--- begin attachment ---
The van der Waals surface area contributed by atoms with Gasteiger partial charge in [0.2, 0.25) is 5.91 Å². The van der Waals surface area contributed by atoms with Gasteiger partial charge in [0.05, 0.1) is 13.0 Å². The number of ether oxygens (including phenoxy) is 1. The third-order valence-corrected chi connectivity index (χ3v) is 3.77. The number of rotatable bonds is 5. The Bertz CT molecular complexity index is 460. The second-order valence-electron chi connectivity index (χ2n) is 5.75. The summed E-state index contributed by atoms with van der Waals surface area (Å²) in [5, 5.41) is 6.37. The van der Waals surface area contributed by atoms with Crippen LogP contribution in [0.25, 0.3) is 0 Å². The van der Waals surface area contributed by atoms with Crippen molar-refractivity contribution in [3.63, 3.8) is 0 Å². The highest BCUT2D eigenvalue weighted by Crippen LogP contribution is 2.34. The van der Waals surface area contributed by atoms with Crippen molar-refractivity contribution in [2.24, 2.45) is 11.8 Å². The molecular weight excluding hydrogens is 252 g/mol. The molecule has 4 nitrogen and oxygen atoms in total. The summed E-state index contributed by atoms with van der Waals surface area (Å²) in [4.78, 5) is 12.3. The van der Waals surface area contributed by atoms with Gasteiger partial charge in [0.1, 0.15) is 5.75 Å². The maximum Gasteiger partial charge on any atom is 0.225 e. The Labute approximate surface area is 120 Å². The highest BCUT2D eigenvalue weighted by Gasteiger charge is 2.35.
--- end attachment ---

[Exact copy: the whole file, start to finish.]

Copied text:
The van der Waals surface area contributed by atoms with Gasteiger partial charge in [0.2, 0.25) is 5.91 Å². The van der Waals surface area contributed by atoms with Gasteiger partial charge in [0.05, 0.1) is 13.0 Å². The number of ether oxygens (including phenoxy) is 1. The third-order valence-corrected chi connectivity index (χ3v) is 3.77. The number of rotatable bonds is 5. The Bertz CT molecular complexity index is 460. The second-order valence-electron chi connectivity index (χ2n) is 5.75. The summed E-state index contributed by atoms with van der Waals surface area (Å²) in [5, 5.41) is 6.37. The van der Waals surface area contributed by atoms with Crippen LogP contribution in [0.25, 0.3) is 0 Å². The van der Waals surface area contributed by atoms with Crippen molar-refractivity contribution in [3.63, 3.8) is 0 Å². The highest BCUT2D eigenvalue weighted by Crippen LogP contribution is 2.34. The van der Waals surface area contributed by atoms with Crippen molar-refractivity contribution in [2.24, 2.45) is 11.8 Å². The molecular weight excluding hydrogens is 252 g/mol. The molecule has 4 nitrogen and oxygen atoms in total. The summed E-state index contributed by atoms with van der Waals surface area (Å²) in [4.78, 5) is 12.3. The van der Waals surface area contributed by atoms with Gasteiger partial charge in [0.1, 0.15) is 5.75 Å². The maximum Gasteiger partial charge on any atom is 0.225 e. The Labute approximate surface area is 120 Å². The highest BCUT2D eigenvalue weighted by Gasteiger charge is 2.35.